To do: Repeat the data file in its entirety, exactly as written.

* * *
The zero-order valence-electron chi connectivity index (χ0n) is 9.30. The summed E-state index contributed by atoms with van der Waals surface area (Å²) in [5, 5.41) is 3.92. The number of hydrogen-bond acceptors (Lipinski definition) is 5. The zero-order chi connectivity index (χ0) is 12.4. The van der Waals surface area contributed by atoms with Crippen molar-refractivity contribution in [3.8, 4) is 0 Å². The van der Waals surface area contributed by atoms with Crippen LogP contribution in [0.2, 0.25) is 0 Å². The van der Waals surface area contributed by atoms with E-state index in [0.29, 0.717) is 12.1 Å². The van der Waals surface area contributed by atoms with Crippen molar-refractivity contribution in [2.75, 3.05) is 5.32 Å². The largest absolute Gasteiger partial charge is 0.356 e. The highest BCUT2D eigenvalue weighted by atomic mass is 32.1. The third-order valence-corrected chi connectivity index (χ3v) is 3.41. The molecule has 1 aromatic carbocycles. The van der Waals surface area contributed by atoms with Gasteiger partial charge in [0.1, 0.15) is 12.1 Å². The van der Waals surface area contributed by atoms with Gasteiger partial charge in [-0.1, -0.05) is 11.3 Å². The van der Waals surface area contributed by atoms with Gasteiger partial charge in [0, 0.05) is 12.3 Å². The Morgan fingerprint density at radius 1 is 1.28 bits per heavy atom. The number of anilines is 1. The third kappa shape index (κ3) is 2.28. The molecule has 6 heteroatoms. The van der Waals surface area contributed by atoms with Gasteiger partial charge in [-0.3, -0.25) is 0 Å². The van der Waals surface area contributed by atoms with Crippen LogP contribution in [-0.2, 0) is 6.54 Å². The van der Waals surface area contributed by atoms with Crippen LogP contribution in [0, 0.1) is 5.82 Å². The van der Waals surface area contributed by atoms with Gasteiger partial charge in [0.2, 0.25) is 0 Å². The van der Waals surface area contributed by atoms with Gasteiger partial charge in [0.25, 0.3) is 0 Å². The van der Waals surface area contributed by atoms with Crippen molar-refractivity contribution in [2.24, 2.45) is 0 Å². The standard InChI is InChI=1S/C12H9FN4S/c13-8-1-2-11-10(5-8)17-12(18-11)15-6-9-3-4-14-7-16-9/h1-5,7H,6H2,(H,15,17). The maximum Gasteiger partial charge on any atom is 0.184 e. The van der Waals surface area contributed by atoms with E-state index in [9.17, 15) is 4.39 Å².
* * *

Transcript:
The zero-order valence-electron chi connectivity index (χ0n) is 9.30. The summed E-state index contributed by atoms with van der Waals surface area (Å²) in [5, 5.41) is 3.92. The number of hydrogen-bond acceptors (Lipinski definition) is 5. The zero-order chi connectivity index (χ0) is 12.4. The van der Waals surface area contributed by atoms with Crippen molar-refractivity contribution in [3.8, 4) is 0 Å². The van der Waals surface area contributed by atoms with Crippen LogP contribution in [0.2, 0.25) is 0 Å². The van der Waals surface area contributed by atoms with E-state index in [0.29, 0.717) is 12.1 Å². The van der Waals surface area contributed by atoms with Crippen molar-refractivity contribution in [2.75, 3.05) is 5.32 Å². The largest absolute Gasteiger partial charge is 0.356 e. The highest BCUT2D eigenvalue weighted by atomic mass is 32.1. The third-order valence-corrected chi connectivity index (χ3v) is 3.41. The molecule has 1 aromatic carbocycles. The van der Waals surface area contributed by atoms with Gasteiger partial charge in [0.1, 0.15) is 12.1 Å². The van der Waals surface area contributed by atoms with Gasteiger partial charge in [-0.1, -0.05) is 11.3 Å². The van der Waals surface area contributed by atoms with Gasteiger partial charge in [0, 0.05) is 12.3 Å². The Morgan fingerprint density at radius 1 is 1.28 bits per heavy atom. The number of anilines is 1. The third kappa shape index (κ3) is 2.28. The molecule has 6 heteroatoms. The van der Waals surface area contributed by atoms with Gasteiger partial charge in [-0.3, -0.25) is 0 Å². The van der Waals surface area contributed by atoms with Crippen LogP contribution in [-0.2, 0) is 6.54 Å². The van der Waals surface area contributed by atoms with Crippen LogP contribution in [0, 0.1) is 5.82 Å². The van der Waals surface area contributed by atoms with Gasteiger partial charge in [0.2, 0.25) is 0 Å². The van der Waals surface area contributed by atoms with Gasteiger partial charge in [0.25, 0.3) is 0 Å². The van der Waals surface area contributed by atoms with Crippen molar-refractivity contribution in [2.24, 2.45) is 0 Å². The standard InChI is InChI=1S/C12H9FN4S/c13-8-1-2-11-10(5-8)17-12(18-11)15-6-9-3-4-14-7-16-9/h1-5,7H,6H2,(H,15,17). The maximum Gasteiger partial charge on any atom is 0.184 e. The van der Waals surface area contributed by atoms with E-state index in [9.17, 15) is 4.39 Å².